Trends in Maternal Mortality: 1990 to 2010: WHO, UNICEF, UNFPA, and the World Bank Estimates.
        World Health Organization, 2012
        • Flood M.
        • McDonald S.J.
        • Pollock W.
        • Cullinane F.
        • Davey M.A.
        Incidence, trends and severity of primary postpartum haemorrhage in Australia: A population‐based study using Victorian Perinatal Data Collection data for 764 244 births.
        Aust. N. Z. J. Obstet. Gynaecol. 2019; 59: 228-234
        • Knight M.
        • Callaghan W.M.
        • Berg C.
        • Alexander S.
        • Bouvier-Colle M.H.
        • Ford J.B.
        • Joseph K.S.
        • Lewis G.
        • Liston R.M.
        • Roberts C.L.
        • Oats J.
        • Walker J.
        Trends in postpartum hemorrhage in high resource countries: a review and recommendations from the International Postpartum Hemorrhage Collaborative Group.
        BMC Pregnancy Childbirth. 2009; 9: 1-10
        • van Stralen G.
        • von Schmidt auf Altenstadt J.F.
        • Bloemenkamp K.W.
        • van Roosmalen J.
        • Hukkelhoven C.W.
        Increasing incidence of postpartum hemorrhage: the Dutch piece of the puzzle.
        Acta Obstet. Gynecol. Scand. 2016; 95: 1104-1110
        • Briley A.
        • Seed P.T.
        • Tydeman G.
        • Ballard H.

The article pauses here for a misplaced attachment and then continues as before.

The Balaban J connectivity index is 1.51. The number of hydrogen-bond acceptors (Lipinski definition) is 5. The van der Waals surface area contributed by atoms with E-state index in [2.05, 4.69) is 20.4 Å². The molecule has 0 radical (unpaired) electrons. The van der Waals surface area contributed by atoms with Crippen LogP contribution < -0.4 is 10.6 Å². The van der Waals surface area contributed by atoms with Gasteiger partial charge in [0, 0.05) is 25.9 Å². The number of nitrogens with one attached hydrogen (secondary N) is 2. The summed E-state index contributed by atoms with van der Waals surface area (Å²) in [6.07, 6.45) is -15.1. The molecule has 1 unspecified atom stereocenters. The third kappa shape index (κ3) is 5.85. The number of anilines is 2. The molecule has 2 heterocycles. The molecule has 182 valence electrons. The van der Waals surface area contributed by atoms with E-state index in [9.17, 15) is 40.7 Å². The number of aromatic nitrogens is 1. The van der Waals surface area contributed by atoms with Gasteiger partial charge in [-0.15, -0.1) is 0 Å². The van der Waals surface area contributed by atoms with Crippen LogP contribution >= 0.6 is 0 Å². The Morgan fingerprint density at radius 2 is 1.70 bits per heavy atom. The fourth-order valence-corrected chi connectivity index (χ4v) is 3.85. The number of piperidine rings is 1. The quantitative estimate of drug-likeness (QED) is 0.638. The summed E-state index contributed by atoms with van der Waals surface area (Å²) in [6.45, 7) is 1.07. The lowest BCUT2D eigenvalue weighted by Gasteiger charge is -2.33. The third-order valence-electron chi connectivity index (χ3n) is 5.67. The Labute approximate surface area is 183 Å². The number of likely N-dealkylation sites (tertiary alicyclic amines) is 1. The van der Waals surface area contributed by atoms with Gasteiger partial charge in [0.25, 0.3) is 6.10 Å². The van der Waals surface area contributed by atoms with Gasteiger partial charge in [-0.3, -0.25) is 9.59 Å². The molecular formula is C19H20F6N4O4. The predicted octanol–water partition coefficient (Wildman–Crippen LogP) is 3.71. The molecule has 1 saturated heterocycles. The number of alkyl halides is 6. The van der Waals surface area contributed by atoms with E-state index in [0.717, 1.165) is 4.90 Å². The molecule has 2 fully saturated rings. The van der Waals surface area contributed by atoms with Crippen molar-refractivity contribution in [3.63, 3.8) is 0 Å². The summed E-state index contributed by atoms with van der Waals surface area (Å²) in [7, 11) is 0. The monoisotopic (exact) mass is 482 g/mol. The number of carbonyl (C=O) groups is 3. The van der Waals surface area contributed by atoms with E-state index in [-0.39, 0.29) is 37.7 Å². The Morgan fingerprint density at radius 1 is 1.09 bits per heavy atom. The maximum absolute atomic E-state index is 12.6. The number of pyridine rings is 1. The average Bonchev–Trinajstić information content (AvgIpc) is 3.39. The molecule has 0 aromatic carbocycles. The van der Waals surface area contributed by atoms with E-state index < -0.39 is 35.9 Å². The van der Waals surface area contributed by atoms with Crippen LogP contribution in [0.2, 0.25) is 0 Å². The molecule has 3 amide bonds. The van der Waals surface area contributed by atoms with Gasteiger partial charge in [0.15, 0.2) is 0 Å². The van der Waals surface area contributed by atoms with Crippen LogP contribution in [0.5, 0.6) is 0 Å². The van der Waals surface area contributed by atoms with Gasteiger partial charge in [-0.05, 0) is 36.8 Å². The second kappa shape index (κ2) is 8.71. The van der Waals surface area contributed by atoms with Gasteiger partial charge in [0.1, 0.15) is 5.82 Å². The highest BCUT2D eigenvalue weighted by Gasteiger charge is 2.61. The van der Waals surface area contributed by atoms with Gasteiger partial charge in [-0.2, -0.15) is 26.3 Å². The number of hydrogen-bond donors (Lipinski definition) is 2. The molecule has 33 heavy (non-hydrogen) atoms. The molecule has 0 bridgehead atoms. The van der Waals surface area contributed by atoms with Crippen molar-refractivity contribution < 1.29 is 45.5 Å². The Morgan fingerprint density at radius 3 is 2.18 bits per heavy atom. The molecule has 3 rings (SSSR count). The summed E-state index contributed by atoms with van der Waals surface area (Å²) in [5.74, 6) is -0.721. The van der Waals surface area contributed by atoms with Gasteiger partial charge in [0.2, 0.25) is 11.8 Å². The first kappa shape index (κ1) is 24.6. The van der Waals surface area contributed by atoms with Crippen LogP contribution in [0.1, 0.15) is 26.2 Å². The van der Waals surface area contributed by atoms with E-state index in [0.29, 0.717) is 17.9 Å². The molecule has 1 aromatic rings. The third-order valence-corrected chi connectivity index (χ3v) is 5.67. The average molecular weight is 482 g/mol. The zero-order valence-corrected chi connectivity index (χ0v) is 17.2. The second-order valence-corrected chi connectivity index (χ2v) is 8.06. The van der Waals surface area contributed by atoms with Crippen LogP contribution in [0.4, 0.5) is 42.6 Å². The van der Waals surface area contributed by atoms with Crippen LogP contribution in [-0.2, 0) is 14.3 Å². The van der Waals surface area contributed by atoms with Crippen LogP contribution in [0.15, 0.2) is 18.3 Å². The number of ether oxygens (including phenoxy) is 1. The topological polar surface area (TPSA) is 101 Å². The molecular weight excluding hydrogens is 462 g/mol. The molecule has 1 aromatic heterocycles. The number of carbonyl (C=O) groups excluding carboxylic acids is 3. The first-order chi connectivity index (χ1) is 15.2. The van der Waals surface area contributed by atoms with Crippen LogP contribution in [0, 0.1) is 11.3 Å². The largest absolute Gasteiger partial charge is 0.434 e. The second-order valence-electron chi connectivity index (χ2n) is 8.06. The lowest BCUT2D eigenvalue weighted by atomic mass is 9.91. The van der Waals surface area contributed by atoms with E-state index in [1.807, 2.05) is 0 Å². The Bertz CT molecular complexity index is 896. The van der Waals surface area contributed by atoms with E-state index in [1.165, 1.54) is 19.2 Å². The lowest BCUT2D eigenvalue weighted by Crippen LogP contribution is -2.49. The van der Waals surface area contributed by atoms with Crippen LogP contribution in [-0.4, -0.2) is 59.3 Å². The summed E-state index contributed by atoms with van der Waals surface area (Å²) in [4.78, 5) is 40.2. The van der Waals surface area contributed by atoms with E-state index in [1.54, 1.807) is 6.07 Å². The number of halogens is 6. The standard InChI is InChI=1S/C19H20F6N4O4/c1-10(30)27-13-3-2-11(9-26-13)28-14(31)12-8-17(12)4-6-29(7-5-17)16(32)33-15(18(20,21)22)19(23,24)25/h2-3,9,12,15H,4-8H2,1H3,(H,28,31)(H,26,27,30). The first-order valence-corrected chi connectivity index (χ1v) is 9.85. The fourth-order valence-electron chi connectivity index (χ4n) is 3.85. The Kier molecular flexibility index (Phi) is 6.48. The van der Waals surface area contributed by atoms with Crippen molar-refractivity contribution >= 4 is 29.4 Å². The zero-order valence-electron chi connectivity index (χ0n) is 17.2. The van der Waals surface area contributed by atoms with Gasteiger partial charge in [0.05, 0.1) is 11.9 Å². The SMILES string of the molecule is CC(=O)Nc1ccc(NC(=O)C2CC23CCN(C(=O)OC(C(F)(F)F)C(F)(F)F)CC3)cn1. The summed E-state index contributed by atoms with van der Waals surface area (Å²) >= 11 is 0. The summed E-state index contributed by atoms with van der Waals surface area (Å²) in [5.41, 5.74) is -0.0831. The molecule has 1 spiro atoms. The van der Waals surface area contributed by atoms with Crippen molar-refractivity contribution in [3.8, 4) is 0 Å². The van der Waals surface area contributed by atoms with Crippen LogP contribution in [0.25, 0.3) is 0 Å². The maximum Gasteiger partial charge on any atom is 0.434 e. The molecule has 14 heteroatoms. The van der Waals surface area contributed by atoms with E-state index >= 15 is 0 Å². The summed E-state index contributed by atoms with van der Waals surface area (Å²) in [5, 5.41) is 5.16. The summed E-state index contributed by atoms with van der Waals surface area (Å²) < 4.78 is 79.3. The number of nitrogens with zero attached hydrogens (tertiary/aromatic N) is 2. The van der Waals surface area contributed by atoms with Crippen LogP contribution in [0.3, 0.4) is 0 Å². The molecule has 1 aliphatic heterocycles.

• Waterstone M.
        • Sandall J.
        • Poston L.
        • Tribe R.M.
        • Bewley S.
        Reporting errors, incidence and risk factors for postpartum haemorrhage and progression to severe PPH: a prospective observational study.
        Bjog Int. J. Obstet. Gynaecol. 2014; 121: 876-888
        • MBRRACE-UK
        Lessons learned to inform maternity care from the UK and Ireland confidential enquiries into maternal deaths and morbidity 2015–17.
        in: Knight M. Bunch K. Tuffnell D. Shakespeare J. Kotnis R. Kenyon S. Kurinczuk J.J. Saving Lives, Improving Mothers’ Care. National Perinatal Epidemiology Unit, University of Oxford, 2019
        • WOMAN Trial Collaborators
        Effect of early tranexamic acid administration on mortality, hysterectomy and other morbidities in women with post-partum haemorrhage (WOMAN): an international, randomised, double-blind, placebo-controlled trial.
        Lancet. 2017; 389 (2105-2016)
        • Collins P.W.
        • Cannings-John R.
        • Bruynseels D.
        • Mallaiah S.
        • Dick J.
        • Elton C.
        • Weeks A.D.
        • Sandars J.
        • Aawar N.
        • Townson J.
        • Hood K.
        • Hall J.E.
        • Collis R.E.
        • on behalf of the OBS2 Study Team & OBS2 Study Collaborators
        Viscoelastometric-guided early fibrinogen concentrate replacement during postpartum haemorrhage: OBS2, a double-blind randomized controlled trial.
        BJA Br. J. Anaesth. 2017; 119: 411-421
        • Elmir R.
        • Schmied V.
        • Jackson D.
        • Wilkes L.
        Between life and death: women’s experiences of coming close to death, and surviving a severe postpartum haemorrhage and emergency hysterectomy.
        Midwifery. 2012; 28: 228-235
        • Snowdon C.
        • Elbourne D.
        • Forsey M.
        • Alfirevic Z.
        Information-hungry and disempowered: a qualitative study of women and their partners’ experiences of severe postpartum haemorrhage.
        Midwifery. 2012; 28: 791-799
        • Thompson J.F.